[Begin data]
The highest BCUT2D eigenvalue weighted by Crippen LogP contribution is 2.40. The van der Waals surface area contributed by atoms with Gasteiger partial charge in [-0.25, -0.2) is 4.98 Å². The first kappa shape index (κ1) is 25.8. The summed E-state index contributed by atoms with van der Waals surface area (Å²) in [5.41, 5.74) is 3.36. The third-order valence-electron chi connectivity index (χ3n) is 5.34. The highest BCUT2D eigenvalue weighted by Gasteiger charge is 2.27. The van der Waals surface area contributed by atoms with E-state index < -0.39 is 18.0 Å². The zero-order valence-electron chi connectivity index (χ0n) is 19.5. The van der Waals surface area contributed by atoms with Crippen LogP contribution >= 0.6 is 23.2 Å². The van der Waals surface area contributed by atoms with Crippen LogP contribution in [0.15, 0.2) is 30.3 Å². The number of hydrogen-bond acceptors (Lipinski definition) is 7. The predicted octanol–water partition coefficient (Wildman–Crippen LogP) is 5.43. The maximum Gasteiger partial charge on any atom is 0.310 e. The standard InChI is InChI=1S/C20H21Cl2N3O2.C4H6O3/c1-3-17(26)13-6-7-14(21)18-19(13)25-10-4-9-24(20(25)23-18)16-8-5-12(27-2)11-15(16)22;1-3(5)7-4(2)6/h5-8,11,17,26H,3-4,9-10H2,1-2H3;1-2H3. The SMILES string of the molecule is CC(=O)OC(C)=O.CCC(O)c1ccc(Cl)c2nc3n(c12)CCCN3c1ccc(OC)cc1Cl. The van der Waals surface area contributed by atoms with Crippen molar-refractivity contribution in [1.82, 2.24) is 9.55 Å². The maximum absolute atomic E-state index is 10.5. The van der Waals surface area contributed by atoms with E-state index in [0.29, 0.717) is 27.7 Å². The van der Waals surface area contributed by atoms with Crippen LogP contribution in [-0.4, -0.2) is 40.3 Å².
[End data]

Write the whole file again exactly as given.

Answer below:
The highest BCUT2D eigenvalue weighted by Crippen LogP contribution is 2.40. The van der Waals surface area contributed by atoms with Gasteiger partial charge in [-0.25, -0.2) is 4.98 Å². The first kappa shape index (κ1) is 25.8. The summed E-state index contributed by atoms with van der Waals surface area (Å²) in [5.41, 5.74) is 3.36. The third-order valence-electron chi connectivity index (χ3n) is 5.34. The highest BCUT2D eigenvalue weighted by Gasteiger charge is 2.27. The van der Waals surface area contributed by atoms with E-state index < -0.39 is 18.0 Å². The zero-order valence-electron chi connectivity index (χ0n) is 19.5. The van der Waals surface area contributed by atoms with Crippen LogP contribution >= 0.6 is 23.2 Å². The van der Waals surface area contributed by atoms with Crippen LogP contribution in [0.15, 0.2) is 30.3 Å². The number of hydrogen-bond acceptors (Lipinski definition) is 7. The predicted octanol–water partition coefficient (Wildman–Crippen LogP) is 5.43. The maximum Gasteiger partial charge on any atom is 0.310 e. The standard InChI is InChI=1S/C20H21Cl2N3O2.C4H6O3/c1-3-17(26)13-6-7-14(21)18-19(13)25-10-4-9-24(20(25)23-18)16-8-5-12(27-2)11-15(16)22;1-3(5)7-4(2)6/h5-8,11,17,26H,3-4,9-10H2,1-2H3;1-2H3. The SMILES string of the molecule is CC(=O)OC(C)=O.CCC(O)c1ccc(Cl)c2nc3n(c12)CCCN3c1ccc(OC)cc1Cl. The van der Waals surface area contributed by atoms with Crippen molar-refractivity contribution in [1.82, 2.24) is 9.55 Å². The maximum absolute atomic E-state index is 10.5. The van der Waals surface area contributed by atoms with E-state index in [0.29, 0.717) is 27.7 Å². The van der Waals surface area contributed by atoms with Crippen LogP contribution in [-0.4, -0.2) is 40.3 Å².